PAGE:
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chemicals that reduce testosterone

Chemicals that reduce testosterone

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chemicals that reduce testosterone

What you eat and the chemicals that you come in contact with daily can affect what goes on in your body. This means that the chemicals can affect your hormone levels and in particular, testosterone levels. Chemicals that reduce testosterone levels are found in many household items.

We are surrounded by 100’s of different chemicals everywhere we go.

Most of these chemicals are harmless however, many of the most common everyday household chemicals can be toxic for us in high exposure. They might not be toxic in the clinical sense but they can certainly affect the way your brain functions and the body’s natural hormone production. Could these chemicals be one of the reasons for your low hormone levels? Can eliminating the chemicals that reduce testosterone from your life help you manage your low testosterone and improve your blood work so much that no testosterone therapy is needed?

In the past, we’ve talked about naturally increasing testosterone levels with food, but in some people’s opinion avoiding these household chemicals can help your Low T from becoming too low in the first place. This is because many of these chemicals are endocrine disruptors, not just chemicals that reduce testosterone in an isolation.
This is especially true for the main hormone disrupting culprits: Phthalates and Pesticides.

Phthalates are chemicals found in plastics, plastic wraps, tupperware you store your food in, kids toys and personal hygiene products like air freshener and perfume. You are potentially surrounded by them in small quantities and you have no idea.

The same applies to pesticides that are used in the farming of crops, fruit and vegetables. While some pesticides have already been banned by the FDA, many are still in use and it’s almost impossible to know what/if/how much pesticides have been used.

What’s the problem with rooting out these chemicals and limiting your contact with them? Most of the time they are not directly listed on the packaging, the small quantity means they can be grouped together with other minority ingredients and come under a generics terms. For example, Phthalates often come under the umbrella terms like “fragrance”. Research clearly shows that high exposure to Phthalates can contribute to diseases like obesity, diabetes, thyroid and reproductive problems including low sperm count and low hormone production (in particular low testosterone production).

The only way to avoid these chemicals is to eat and buy organic. It’s not reality for most. And it’s hugely expensive. Shall we all just go and live on a desert island and resort to being cave men?

There’s no need for that and there’s no need to think that doing so will rid you of your hormone depletion. While limiting your exposure to these chemicals can help your hormone production you are not likely to see huge improvements without medical or therapeutic therapy as well. Most people don’t have bouts of high exposure to these chemicals. Most are exposed to them in minimal quantities over a sustained period of time. Limiting exposure where possible is a good and helpful idea but try not to obsess ad become scared by the prospect of contact.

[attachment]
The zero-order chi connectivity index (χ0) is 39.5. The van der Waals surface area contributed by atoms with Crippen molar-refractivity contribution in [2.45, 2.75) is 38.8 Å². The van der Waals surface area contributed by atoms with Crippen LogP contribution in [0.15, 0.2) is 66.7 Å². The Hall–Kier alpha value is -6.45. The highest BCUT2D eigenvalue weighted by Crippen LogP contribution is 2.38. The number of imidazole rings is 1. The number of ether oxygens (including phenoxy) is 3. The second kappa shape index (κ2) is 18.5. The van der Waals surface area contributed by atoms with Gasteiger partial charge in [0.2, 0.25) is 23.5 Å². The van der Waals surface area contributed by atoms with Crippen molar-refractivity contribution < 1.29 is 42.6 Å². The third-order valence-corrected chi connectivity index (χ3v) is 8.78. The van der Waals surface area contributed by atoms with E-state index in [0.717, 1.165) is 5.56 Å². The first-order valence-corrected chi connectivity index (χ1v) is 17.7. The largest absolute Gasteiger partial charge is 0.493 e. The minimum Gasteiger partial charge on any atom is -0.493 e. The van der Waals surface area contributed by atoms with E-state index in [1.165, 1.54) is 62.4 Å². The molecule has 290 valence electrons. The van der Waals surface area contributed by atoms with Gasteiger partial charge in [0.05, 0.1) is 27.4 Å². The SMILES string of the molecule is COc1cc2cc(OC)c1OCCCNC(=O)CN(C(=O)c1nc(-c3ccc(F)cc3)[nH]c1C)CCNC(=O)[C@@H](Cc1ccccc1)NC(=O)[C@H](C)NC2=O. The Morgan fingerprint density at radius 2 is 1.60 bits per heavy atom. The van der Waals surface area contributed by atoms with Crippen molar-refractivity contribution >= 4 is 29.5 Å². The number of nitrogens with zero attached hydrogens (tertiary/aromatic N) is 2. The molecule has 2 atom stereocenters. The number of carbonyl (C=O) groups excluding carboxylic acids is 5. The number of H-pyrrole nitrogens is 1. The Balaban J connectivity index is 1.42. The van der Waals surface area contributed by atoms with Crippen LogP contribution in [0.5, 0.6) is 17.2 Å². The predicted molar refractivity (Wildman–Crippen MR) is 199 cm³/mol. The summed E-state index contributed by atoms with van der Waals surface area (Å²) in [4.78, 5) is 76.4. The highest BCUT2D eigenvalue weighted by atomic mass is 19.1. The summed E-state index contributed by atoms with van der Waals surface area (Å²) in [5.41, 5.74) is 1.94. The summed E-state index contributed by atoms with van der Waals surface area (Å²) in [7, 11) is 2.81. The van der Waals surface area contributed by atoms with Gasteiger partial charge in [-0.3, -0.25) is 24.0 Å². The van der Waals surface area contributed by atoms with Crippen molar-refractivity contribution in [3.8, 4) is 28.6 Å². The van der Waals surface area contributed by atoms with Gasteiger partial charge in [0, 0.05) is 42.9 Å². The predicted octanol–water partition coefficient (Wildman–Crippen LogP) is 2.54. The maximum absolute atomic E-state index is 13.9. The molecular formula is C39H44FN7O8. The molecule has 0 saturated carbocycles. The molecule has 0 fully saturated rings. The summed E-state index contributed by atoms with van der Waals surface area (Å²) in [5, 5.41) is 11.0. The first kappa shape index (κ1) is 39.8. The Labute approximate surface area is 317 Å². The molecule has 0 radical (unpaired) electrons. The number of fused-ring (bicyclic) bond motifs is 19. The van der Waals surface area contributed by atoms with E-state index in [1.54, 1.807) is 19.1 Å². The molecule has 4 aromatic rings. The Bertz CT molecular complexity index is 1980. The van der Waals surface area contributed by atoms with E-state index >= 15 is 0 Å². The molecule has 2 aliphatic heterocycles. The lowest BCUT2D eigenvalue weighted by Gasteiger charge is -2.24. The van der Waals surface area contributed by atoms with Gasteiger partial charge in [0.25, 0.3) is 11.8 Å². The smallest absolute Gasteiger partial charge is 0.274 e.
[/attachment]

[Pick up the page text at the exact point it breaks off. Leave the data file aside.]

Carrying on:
Avoiding all hormone disrupting chemicals is literally impossible. (Our bodies also benefit from a small amount of exposure in some other ways, it’s not always all bad.)

For example, you also have naturally occurring chemicals like Mercury that affect testosterone levels. The naturally occurring metal can be found in seafood, fish, water and even soil. Slow and small exposure to it can lead to a buildup but Mercury which is bad for your hormones and general brain function but it also benefits your body. For example, mercury levels are high in fish. Should we avoid eating all fish despite the other nutrients they provide us with and the health benefits? A more likely compromise is to limit eating fish to two times a week.

Hormone and testosterone production disrupter chemicals are also found in pharmaceutical drugs. This includes over the counter and prescription medications. So what can we do? It’s often a question of balance. Try not to take drugs that are not 100% not necessary, particularly statins. If not taking stains means that you are have a higher risk of having a heart attack, then you need to weigh up the risk factor and decide with your doctor how to manage the conflict. Personally, we would choose low T over a heart attack any day.

What can we make of all this and all the chemical scare mongering out there? Use your common sense, it prevails everything else. Don’t go out of your way to expose yourself but don’t head to that desert island either. Everything is acceptable is moderation. Chemicals that reduce testosterone might be everywhere so it’s near impossible to eliminate all of them from your life.

There are lots of resources out there that go into more detail concerning chemicals that reduce testosterone levels. For further reading check out these links:
//www.primemale.com/articles/10-culprits-conspiring-to-lower-your-t-levels-more-than-age-alone/
//www.anabolicmen.com/foods-filled-with-testosterone-lowering-chemicals-and-pesticides/
//www.livescience.com/40733-hormone-disrupting-chemicals-health.html
//www.peaktestosterone.com/Testosterone_Lower_Chemicals.aspx

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